fantasy book reviews science fiction book reviewsLast Plane to Heaven: The Final Collection by Jay LakeLast Plane to Heaven: The Final Collection by Jay Lake

Jay Lake died in June of 2014. It was a tragic loss but not a surprise, since Lake had made his experiences with cancer public. Last Plane to Heaven, edited by Lake himself, is a reminder of just how much the speculative fiction world lost.

I have always loved Lake’s prose, but I had trouble with his novels. This collection of thirty-two stories shows him, mostly, at his best and strongest. As with his novels, even when a story is, by my lights, less than successful, it is still a fascinating read. Lake put a brief introduction to each story. In several cases these often humorous introductions are as interesting as the story. Fair warning, though; several of these introductions discuss the effect of his cancer and the treatments on his writing; be prepared.

Because there are thirty-two stories, I am not going to comment on all of them. At the end of this review I will list all the stories in the book. Last Plane to Heaven is broken into sections, and I will talk about the strongest or most interesting pieces from each section.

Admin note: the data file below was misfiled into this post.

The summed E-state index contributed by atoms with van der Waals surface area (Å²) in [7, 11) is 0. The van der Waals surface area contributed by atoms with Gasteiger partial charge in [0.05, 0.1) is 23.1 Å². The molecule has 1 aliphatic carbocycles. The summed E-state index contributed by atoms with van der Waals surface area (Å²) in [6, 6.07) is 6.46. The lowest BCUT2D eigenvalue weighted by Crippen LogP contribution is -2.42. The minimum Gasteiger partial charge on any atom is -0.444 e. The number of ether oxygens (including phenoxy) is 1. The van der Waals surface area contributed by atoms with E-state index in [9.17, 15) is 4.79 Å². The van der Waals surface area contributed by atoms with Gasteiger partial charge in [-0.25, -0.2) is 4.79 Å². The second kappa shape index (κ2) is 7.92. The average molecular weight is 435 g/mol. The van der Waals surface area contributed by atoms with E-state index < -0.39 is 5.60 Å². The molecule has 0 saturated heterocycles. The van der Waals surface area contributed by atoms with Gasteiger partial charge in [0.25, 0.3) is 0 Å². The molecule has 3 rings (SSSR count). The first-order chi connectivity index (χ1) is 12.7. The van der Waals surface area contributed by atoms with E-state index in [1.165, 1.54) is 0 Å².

The categories Lake chose were: Science and Other Fictions; Steam, Punks and Fairies; Phantasies of Style and Place; Descent Into Darkness, and The End. The title story comes before the categories and opens the book. There is one angel story before each category.

Lake liked his angels and he does some nice things here. “Houses of the Favored” follows an angel sent to an ancient land, ordered to kill the firstborn of everything, except for the houses that have lamb’s blood on the lintel. This is a story we all know, told from a point of view we wouldn’t expect. In “Scent of the Green Cathedral” Lake acknowledges that he likes writing in second person, “one of the most obnoxious things a writer can do to his readers.” This vignette of a second-person narrator trying to find salvation in a lush forest is not obnoxious. It is forlorn and gorgeous. “A Feast of Angels” introduces us to Origen of Alexandria and Frederich Nietzsche, in heaven, and it gets more sardonic from there. “Novus Ordo Angelorum” is just Lake writing full-out beautiful prose, and “Going Bad” introduces a mean-streets police procedural in a post-Rapture world, where angels and demons interact with the remaining humans. It made me wish Lake had written an urban fantasy.

“Last Plane to Heaven: A Love Story,” is a gripping adventure distinguished by a strong narrative voice. Allen and his company of mercenaries wait in the Gobi desert in Mongolia for their (maybe) CIA employer to arrive with instructions. Tensions are beginning to heighten, and when the operative finally arrives, things don’t settle down. Allen and his men go out into the dessert to retrieve a Russian Soyuz space capsule and its cargo. The cargo is not a thing, it’s a woman. The operative tells them to give her some training and wait for someone to come get her. Allen doesn’t trust these instructions and he’s right not to. The concrete, detailed descriptions (the windsock tugging at its tether, the smell of the desert) play an important part when things start changing, strangely and suddenly, as the story builds to its climax.